KUALA LUMPUR, Nov 9 — Activists and civil rights groups expressed disappointment with the government’s answers to criticism of female genital mutilation (FGM) at the United Nations Universal Periodic Review’s third session in Geneva, Switzerland, which they believed were contradictory.
Challenger Malaysia secretary-general Jean Vaneisha voiced grave concern over a Malaysian delegate’s concession that the country practised infant female circumcision while insisting that this was not considered a form of FGM.
“I disagree with that, and the fact that other countries are pinpointing this issue indicates they are watching what Malaysia is doing,” she said following the live stream of the session jointly organised by the Coalition of Malaysian NGOs in the UPR Process (Comango) and the Human Rights Commission of Malaysia (Sukaham).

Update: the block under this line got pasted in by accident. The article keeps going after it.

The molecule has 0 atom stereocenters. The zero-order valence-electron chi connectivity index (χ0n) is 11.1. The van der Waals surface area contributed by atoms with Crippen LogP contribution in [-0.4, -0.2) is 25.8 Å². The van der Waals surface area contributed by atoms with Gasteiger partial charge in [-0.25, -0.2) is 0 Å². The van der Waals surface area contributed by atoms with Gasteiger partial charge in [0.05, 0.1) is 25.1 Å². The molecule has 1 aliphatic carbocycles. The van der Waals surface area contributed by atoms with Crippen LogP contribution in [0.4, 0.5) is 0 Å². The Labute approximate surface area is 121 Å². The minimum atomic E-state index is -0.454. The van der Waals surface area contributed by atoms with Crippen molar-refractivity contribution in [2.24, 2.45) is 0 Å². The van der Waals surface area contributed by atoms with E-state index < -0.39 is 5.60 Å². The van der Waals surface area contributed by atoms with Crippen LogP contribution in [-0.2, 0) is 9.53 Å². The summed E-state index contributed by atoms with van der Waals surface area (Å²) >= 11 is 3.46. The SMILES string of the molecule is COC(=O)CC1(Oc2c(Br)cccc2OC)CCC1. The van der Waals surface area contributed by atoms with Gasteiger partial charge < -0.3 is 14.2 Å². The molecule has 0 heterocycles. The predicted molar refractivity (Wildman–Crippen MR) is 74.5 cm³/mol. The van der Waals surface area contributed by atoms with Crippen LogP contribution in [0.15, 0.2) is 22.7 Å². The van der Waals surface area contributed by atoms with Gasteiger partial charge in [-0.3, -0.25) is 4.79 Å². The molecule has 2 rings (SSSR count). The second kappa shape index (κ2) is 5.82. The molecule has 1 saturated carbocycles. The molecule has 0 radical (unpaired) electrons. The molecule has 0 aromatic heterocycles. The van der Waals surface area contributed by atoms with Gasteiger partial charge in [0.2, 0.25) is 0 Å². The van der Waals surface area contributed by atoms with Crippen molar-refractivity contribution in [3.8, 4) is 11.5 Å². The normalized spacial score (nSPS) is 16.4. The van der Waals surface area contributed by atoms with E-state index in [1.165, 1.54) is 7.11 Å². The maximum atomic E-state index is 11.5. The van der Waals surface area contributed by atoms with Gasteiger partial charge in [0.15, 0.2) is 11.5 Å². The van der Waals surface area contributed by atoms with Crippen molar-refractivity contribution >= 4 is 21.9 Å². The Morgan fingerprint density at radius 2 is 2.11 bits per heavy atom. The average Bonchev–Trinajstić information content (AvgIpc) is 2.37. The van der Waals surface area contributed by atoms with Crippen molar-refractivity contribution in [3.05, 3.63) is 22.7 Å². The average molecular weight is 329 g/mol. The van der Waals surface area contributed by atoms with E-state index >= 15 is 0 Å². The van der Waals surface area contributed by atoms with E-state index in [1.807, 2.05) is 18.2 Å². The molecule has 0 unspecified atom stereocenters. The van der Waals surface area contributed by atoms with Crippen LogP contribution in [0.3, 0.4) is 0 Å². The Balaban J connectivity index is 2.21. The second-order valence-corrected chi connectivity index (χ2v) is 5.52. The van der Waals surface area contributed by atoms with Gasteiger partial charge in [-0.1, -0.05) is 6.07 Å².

Justice for Sisters researcher Thilaga Sulathireh cited the Convention on the Elimination of All Forms of Discrimination Against Women that considers female circumcision to be a form of FGM.
“We do not want any kind of cutting, nipping of the (female sexual) organ as a whole.
“I think that is the basic idea of what was recommended by some delegates (from other countries),” she said.
Persatuan Kesedaran Komuniti Selangor communications manager Mastura M. Rashid described FGM as essentially an exercise of patriarchy.
“It was created to suppress the supposed sexual urges of women, and in 2018, as a society upholding gender equality, we should move away from cutting genitals.
“Reports from around the world have stated there is no medical benefit to FGM. If so, why is it then continued just on a cultural basis?” she said.
Comango member Dec Lan briefly said the Malaysian delegation’s response of not condoning FGM, yet adding the Health Ministry has guidelines for such procedures, is “very contradictory”.
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